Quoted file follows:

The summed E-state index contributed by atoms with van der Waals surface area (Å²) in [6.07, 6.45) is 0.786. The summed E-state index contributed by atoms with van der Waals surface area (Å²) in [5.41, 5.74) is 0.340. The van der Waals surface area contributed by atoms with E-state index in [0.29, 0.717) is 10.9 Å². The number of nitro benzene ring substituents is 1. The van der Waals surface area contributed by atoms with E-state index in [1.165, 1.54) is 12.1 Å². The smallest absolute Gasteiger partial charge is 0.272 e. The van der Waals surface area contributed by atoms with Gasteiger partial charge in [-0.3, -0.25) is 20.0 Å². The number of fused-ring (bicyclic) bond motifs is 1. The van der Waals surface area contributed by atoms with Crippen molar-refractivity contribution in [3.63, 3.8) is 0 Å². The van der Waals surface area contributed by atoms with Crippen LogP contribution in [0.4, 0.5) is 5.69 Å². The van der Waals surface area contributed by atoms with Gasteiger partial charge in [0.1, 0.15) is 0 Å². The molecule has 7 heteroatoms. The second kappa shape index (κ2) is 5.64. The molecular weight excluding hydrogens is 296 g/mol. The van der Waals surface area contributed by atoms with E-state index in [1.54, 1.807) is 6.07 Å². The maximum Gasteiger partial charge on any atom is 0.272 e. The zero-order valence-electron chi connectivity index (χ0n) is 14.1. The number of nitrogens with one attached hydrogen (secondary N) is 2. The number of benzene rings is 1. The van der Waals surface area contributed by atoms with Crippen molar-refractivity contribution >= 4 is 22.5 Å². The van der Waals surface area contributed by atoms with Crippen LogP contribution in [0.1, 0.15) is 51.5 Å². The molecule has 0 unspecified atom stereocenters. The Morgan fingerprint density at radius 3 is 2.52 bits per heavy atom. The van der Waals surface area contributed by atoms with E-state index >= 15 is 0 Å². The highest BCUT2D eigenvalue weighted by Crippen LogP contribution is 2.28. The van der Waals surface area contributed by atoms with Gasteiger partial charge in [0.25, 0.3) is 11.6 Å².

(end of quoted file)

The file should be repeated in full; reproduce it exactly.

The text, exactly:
The summed E-state index contributed by atoms with van der Waals surface area (Å²) in [6.07, 6.45) is 0.786. The summed E-state index contributed by atoms with van der Waals surface area (Å²) in [5.41, 5.74) is 0.340. The van der Waals surface area contributed by atoms with E-state index in [0.29, 0.717) is 10.9 Å². The number of nitro benzene ring substituents is 1. The van der Waals surface area contributed by atoms with E-state index in [1.165, 1.54) is 12.1 Å². The smallest absolute Gasteiger partial charge is 0.272 e. The van der Waals surface area contributed by atoms with Gasteiger partial charge in [-0.3, -0.25) is 20.0 Å². The number of fused-ring (bicyclic) bond motifs is 1. The van der Waals surface area contributed by atoms with Crippen molar-refractivity contribution in [3.63, 3.8) is 0 Å². The van der Waals surface area contributed by atoms with Crippen LogP contribution in [0.4, 0.5) is 5.69 Å². The van der Waals surface area contributed by atoms with Gasteiger partial charge in [0.1, 0.15) is 0 Å². The molecule has 7 heteroatoms. The second kappa shape index (κ2) is 5.64. The molecular weight excluding hydrogens is 296 g/mol. The van der Waals surface area contributed by atoms with E-state index in [1.54, 1.807) is 6.07 Å². The maximum Gasteiger partial charge on any atom is 0.272 e. The zero-order valence-electron chi connectivity index (χ0n) is 14.1. The number of nitrogens with one attached hydrogen (secondary N) is 2. The number of benzene rings is 1. The van der Waals surface area contributed by atoms with Crippen molar-refractivity contribution >= 4 is 22.5 Å². The van der Waals surface area contributed by atoms with Crippen LogP contribution in [0.1, 0.15) is 51.5 Å². The molecule has 0 unspecified atom stereocenters. The Morgan fingerprint density at radius 3 is 2.52 bits per heavy atom. The van der Waals surface area contributed by atoms with E-state index >= 15 is 0 Å². The highest BCUT2D eigenvalue weighted by Crippen LogP contribution is 2.28. The van der Waals surface area contributed by atoms with Gasteiger partial charge in [0.25, 0.3) is 11.6 Å².